Andrew Collins' Top Film Scores of 2017

20 December 2017, 15:35 | Updated: 4 January 2024, 19:17

By Amy MacKenzie

After much deliberation, The Saturday Night at the Movies team has chosen their top ten film scores of 2017. Does your favourite feature?

It’s been a landmark year for innovation in film music, in wartime drama, biopics, horror and the franchised blockbuster. Hans Zimmer’s transcendent soundtrack to Dunkirk generated as much praise and discussion as the movie itself, which is good for a wider appreciation of the form. 

The Saturday Night at the Movies team has settled upon its ten favourite scores (sorry, La La Land!) and you can hear selections from these, and more, in the best-of-the-year show on December 30. Check out the video above for Andrew's thoughts on the top five and read the full top ten below:

Nick Cave and Warren Ellis
Set in snowbound Wyoming, this elemental whodunit thriller needs only the sparsest music to point up the vast unknown the landscape represents. Cave and Ellis use weeping fiddle and snowflake-like chimes to match the purity of the freeze and the terrible secrets it blankets over.

Rupert Gregson-Williams
Some surprising feminism from Marvel’s narrative-industrial complex as Gal Gadot’s Amazonian Wonder Woman inspires Gregson-Williams to leaven crashing majesty with emotional passages pertinent to the First World War setting and builds gradually to a swirl of enlightenment while avoiding past-master Zimmer’s sturm und drang.

Anne Dudley
A challenging French drama about sexual assault and the patriarchal world of sexualised videogames that offers no easy resolutions, Anne Dudley’s affecting score takes a noirish thriller route to the heart of a Hitchcockian story dominated by Isabelle Huppert’s strong woman. Deep and dark yet beautiful. 

Carter Burwell
The ever-inventive Burwell also brought his adaptable genius to Goodbye Christopher Robin, but his almost illogically syncopated rhythms and generous use of unexpected instruments – double bass and xylophone in particular in this off-kilter biopic of McDonald’s pioneer Ray Croc – bring sheer personality to the project. 

Philip Glass
In the year that saw a remix/mash-up of the second movement of his Violin Concerto applied to devastating effect in TV’s The Handmaid’s Tale, Glass also brought a stunning original score to bear upon this National Geographic documentary about primatologist Jane Goodall. Swirling strings and attack snare combine with trademark piano to weave a beguiling canvas.

Michael Giacchino
While a conventional recognised-franchise instalment on paper, this existential, ecological saga is deep and questioning, and crowd-pleaser Giacchino delivers, with a recurring motif hinting at the deep sadness that appears in minimal piano form and with a full choir. There are action cues, but it’s the emotional story that fixes it in your mind.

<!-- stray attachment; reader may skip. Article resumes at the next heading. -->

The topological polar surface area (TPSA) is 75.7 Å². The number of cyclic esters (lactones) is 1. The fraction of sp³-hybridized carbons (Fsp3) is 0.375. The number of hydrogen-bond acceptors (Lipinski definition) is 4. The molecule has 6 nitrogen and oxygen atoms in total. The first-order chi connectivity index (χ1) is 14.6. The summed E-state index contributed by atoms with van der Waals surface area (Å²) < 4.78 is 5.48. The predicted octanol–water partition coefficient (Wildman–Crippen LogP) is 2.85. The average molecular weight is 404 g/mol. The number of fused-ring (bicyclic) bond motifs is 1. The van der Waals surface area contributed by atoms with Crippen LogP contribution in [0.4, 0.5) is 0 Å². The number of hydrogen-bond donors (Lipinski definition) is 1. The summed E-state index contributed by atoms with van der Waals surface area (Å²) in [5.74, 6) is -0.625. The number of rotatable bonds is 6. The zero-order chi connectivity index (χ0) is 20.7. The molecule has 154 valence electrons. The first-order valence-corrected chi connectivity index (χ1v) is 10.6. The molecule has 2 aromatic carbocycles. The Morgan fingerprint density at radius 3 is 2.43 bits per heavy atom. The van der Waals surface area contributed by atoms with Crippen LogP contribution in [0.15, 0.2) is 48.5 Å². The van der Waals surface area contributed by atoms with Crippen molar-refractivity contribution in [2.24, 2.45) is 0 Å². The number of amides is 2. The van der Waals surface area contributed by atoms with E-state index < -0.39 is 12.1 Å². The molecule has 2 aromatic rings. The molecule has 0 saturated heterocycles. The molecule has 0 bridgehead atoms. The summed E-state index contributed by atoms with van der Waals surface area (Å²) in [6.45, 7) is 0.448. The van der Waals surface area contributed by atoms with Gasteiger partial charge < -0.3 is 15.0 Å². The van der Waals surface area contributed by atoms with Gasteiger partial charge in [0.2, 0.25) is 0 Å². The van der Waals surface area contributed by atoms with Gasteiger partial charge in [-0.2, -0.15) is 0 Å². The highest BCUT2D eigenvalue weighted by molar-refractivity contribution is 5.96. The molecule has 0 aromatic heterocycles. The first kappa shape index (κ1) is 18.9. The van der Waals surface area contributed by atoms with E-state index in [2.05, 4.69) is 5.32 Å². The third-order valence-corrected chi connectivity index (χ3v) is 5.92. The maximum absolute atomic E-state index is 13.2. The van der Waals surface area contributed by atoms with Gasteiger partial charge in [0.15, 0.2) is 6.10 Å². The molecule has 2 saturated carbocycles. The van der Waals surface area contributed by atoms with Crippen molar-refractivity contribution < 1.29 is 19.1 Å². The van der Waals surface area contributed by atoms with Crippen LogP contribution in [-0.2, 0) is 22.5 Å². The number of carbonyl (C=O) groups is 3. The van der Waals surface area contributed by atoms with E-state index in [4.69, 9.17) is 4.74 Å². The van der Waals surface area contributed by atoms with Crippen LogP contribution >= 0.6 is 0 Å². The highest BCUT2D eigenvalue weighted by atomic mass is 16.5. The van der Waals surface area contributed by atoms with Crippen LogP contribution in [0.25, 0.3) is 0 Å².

Nicholas Britell
A close associate of Natalie Portman’s, Britell has only scored around ten films, but it was his moody, hip-hop-influenced work on the Oscar-winning Moonlight that put him on the map – and earned him an Academy Award nomination for Best Original Score. Percussive strings, ambient sounds, serial-style piano, sustained notes and fluid tempos mark him out for atmospheric greatness.

Michael Abels
A new name to cinema, Abels, from Arizona, is best known for orchestral and choral works, but provided some of the year’s most arresting music for slavery-themed horror Get Out, the writing and directorial debut of comedian Jordan Peele. Mining the socially frank nightmare’s African-American roots, Abels’ score upends horror tropes using blues and a refrain sung in Swahili, meeting Peele’s brief to make it “distinctly black.”

Mica Levi
Released last year in the States, Pablo Larraín’s biopic of the recently widowed Jackie Kennedy arrived in the UK in January. Mica Levi’s Oscar-nominated, dream-like music was only her second feature-film score (after the eerie Under the Skin) and it scaled new heights of off-kilter delight, heightening the woozy solemnity with chiming starbursts that sound like advertising stings and a flute so intimately recorded you can hear the player’s every breath.

Hans Zimmer
Quite unlike any other score, Zimmer’s music fuses with Christopher Nolan’s visuals to create something that transcends musical accompaniment. Inspired by a pocket watch belonging to Nolan – sampled, naturally – Zimmer drives the maritime action with unrelenting power. When Elgar’s Nimrod emerges, expertly woven in by rising star composer Benjamin Wallfisch, it’s like dawn breaking. As Nolan explained to us on the day of the UK Premiere, “the emotion at the end of the film has to feel earned, narratively and musically”. Zimmer should clear his trophy cabinet.